Depression affects more of us than ever, but are antidepressants always the way to go? For some, the side effects may outweigh any benefits.
More than 300 million of us are living with depression around the world according to the World Health Organization (WHO), with New Zealand ranking in the top 10 most depressed countries. WHO this year named failing to seek treatment for depression as the leading cause of ill health and disability worldwide, yet antidepressant use has more than doubled since the turn of the century. Some researchers are now questioning whether the drugs are the best path to happiness. Every person reacts slightly differently to antidepressants, and studies consistently show that a significant proportion of people who take them experience side effects, some of which are so severe that they opt to stop taking them.
Last year, a study by the University of Auckland’s School of Psychology of 180 New Zealanders who had used antidepressants over the previous three to 15 years found the majority suffered adverse effects, including sexual problems such as low libido and failure to reach orgasm (65-72 per cent), weight gain (65 per cent) and feeling emotionally numb (65 per cent). Between 36 and 57 per cent of respondents reported feeling these side effects at either a moderate or severe level. However, the majority also reported that the antidepressants did improve their depression.
A University of Liverpool study in 2014, also of New Zealanders, found that 62 per cent of the 1829 antidepressant takers queried experienced sexual difficulties and 60 per cent reported feeling emotionally numb. “We need to be much more cautious about the widespread use of these drugs,” warns associate professor Paul Andrews, an evolutionary biologist at McMaster University in Canada who researches depression and the impact of antidepressants on the entire body – not just the brain. “It’s important because millions of people are prescribed anti-depressants each year, and the conventional wisdom about these drugs is that they’re safe and effective.”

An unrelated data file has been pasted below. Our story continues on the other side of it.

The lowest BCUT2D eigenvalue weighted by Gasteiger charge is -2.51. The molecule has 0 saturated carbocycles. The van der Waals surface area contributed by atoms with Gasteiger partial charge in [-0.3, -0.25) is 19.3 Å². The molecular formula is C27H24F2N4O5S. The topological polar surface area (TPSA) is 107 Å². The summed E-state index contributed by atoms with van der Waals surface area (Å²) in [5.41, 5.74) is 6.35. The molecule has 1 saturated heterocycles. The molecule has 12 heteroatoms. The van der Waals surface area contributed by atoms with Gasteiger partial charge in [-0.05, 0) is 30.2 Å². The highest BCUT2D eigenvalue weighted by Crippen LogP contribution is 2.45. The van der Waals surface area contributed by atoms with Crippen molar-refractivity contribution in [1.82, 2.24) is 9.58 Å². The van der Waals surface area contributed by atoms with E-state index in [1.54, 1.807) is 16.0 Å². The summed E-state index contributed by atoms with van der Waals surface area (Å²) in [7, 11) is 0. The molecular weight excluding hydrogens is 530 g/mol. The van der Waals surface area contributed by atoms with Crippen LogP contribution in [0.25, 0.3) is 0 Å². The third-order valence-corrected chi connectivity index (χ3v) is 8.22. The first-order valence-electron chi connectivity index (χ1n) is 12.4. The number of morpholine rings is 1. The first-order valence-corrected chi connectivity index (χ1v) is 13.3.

Antidepressants are designed to increase the levels of serotonin in the brain where it is used to regulate mood, but Andrews and his colleagues are concerned because the majority of serotonin the body produces is actually used elsewhere – for digestion, to form blood clots, and for reproduction and development. Andrews’s research has found that antidepressants can negatively affect all the body’s processes that are regulated by serotonin. “The thing that’s been missing in the debates about antidepressants is an overall assessment of all these negative effects relative to their potential beneficial effects,” he explains. “The issue is: does the list of negative effects outweigh the minimal benefit?”
IN THE SYSTEM
“Most serotonin is actually in the gut, which can account for some of the digestive effects of antidepressants,” says fellow McMaster University researcher, Marta Masle. Nausea, constipation, indigestion, bloating and diarrhoea are common side effects, along with sexual problems, cognitive issues such as agitation or anxiousness, dizziness or drowsiness and problems with sleeping, among others, she says. “Prescribers of antidepressants certainly need to carefully weigh and discuss the risks and benefits of using antidepressants with each individual patient,” Masle points out.
Because not enough research has been done into their long-term use, we don’t have enough information to assess the effects of antidepressants over time, she says. More research is needed, “particularly into how antidepressants interact with the body and not just the brain,” says Masle. Andrews also cautions that people who stop taking antidepressants may face a rebound effect, with more severe depressive episodes.
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